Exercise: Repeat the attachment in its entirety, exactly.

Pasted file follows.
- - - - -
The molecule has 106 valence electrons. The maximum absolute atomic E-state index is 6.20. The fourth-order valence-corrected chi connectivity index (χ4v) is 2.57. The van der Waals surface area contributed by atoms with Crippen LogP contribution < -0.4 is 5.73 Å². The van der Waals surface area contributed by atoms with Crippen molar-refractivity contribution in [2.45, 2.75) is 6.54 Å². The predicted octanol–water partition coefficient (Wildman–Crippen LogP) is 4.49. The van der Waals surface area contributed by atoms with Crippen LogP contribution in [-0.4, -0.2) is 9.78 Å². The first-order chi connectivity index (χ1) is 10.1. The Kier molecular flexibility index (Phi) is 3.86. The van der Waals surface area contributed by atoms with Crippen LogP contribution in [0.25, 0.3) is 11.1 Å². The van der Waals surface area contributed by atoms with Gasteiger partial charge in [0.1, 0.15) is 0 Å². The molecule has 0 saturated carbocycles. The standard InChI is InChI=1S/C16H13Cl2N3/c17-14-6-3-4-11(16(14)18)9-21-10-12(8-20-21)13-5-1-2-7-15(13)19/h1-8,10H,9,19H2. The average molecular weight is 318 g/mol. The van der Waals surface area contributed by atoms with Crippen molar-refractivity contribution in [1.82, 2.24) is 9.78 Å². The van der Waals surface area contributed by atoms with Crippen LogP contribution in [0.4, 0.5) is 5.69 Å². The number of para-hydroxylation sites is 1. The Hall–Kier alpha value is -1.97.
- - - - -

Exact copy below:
The molecule has 106 valence electrons. The maximum absolute atomic E-state index is 6.20. The fourth-order valence-corrected chi connectivity index (χ4v) is 2.57. The van der Waals surface area contributed by atoms with Crippen LogP contribution < -0.4 is 5.73 Å². The van der Waals surface area contributed by atoms with Crippen molar-refractivity contribution in [2.45, 2.75) is 6.54 Å². The predicted octanol–water partition coefficient (Wildman–Crippen LogP) is 4.49. The van der Waals surface area contributed by atoms with Crippen LogP contribution in [-0.4, -0.2) is 9.78 Å². The first-order chi connectivity index (χ1) is 10.1. The Kier molecular flexibility index (Phi) is 3.86. The van der Waals surface area contributed by atoms with Crippen LogP contribution in [0.25, 0.3) is 11.1 Å². The van der Waals surface area contributed by atoms with Gasteiger partial charge in [0.1, 0.15) is 0 Å². The molecule has 0 saturated carbocycles. The standard InChI is InChI=1S/C16H13Cl2N3/c17-14-6-3-4-11(16(14)18)9-21-10-12(8-20-21)13-5-1-2-7-15(13)19/h1-8,10H,9,19H2. The average molecular weight is 318 g/mol. The van der Waals surface area contributed by atoms with Crippen molar-refractivity contribution in [1.82, 2.24) is 9.78 Å². The van der Waals surface area contributed by atoms with Crippen LogP contribution in [0.4, 0.5) is 5.69 Å². The number of para-hydroxylation sites is 1. The Hall–Kier alpha value is -1.97.